Death of ChattertonArtist(s)Vik MunizArtist NationalityAmerican (North American)Object Creation Date2000Medium & Supportdye destruction print on paperDimensions
51 1/2 in x 67 9/16 in x 2 in (130.81 cm x 171.61 cm x 5.08 cm);51 1/2 in x 67 9/16 in x 2 in (130.81 cm x 171.61 cm x 5.08 cm)Credit LineMuseum purchase made possible by the W. Hawkins Ferry FundLabel copy
March 28, 2009
A copy of a copy is always an original thing.
Muniz is known for using unconventional materials—dust, soil, thread, sugar, and, in this case, chocolate syrup—to recreate famous images from the history of art, which he then preserves in photographic form. He calls the resulting works—drawings translated into photographs that recall paintings—“photographic delusions.” These visual tricks invite the viewer to resolve them into their component layers and simultaneously challenge the notion that things are what they seem.
The subject, composition, and title of this work are borrowed from a painting by Henry Wallis of 1856 that depicts the dead body of Thomas Chatterton, an English poet who committed suicide by arsenic in 1770 at the age of seventeen; Chatterton served as an icon of unacknowledged genius to nineteenth-century romantics. Muniz chose Bosco chocolate syrup (the same brand used by Hitchcock to represent blood in his black and white films) to recreate Death of Chatterton because it forced him to work quickly before the chocolate dried out or melted under the hot studio lights. Though the original drawing is ephemeral, the photograph of it—produced, ironically, in an instant—is lasting.Subject matter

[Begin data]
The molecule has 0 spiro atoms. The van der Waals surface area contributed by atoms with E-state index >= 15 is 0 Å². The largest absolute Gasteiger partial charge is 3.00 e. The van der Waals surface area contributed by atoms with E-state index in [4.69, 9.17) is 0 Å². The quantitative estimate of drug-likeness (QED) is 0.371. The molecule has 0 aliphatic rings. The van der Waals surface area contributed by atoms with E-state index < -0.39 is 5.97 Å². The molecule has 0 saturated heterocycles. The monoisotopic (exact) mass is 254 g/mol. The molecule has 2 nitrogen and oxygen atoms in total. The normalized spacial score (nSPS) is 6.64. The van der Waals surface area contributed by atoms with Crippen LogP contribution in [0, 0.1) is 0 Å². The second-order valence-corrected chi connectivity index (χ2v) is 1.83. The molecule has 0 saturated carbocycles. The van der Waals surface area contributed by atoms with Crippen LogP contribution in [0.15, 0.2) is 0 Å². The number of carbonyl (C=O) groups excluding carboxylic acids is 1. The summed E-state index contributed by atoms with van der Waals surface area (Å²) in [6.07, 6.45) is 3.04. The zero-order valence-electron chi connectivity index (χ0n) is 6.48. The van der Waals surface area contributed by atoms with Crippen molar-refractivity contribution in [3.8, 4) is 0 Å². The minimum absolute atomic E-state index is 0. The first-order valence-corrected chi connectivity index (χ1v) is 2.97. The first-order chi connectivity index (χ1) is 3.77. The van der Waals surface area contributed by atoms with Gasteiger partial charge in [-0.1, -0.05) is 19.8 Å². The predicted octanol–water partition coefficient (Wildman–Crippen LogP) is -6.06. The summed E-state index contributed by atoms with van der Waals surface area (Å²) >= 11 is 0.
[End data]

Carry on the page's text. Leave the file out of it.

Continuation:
Muniz based this image on Henry Wallis' painting of the same name, painted in 1856. Wallis' painting depicts the dead body of Thomas Chatterton, an English poet who committed suicide at the age of 17 in 1770. Long regarded as an icon for the Romantics, Muniz revisits the subject of Chatterton's death in his "Pictures of Chocolate" series, in which he reproduced the original work by drawing in chocolate syrup on white plexi-glass, photographing it for the finished piece.Physical Description
A photograph of a drawing made with chocolate syrup on a piece of white plexi-glass.Primary Object ClassificationPhotographCollection AreaPhotographyRights
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Romantic (modern European styles)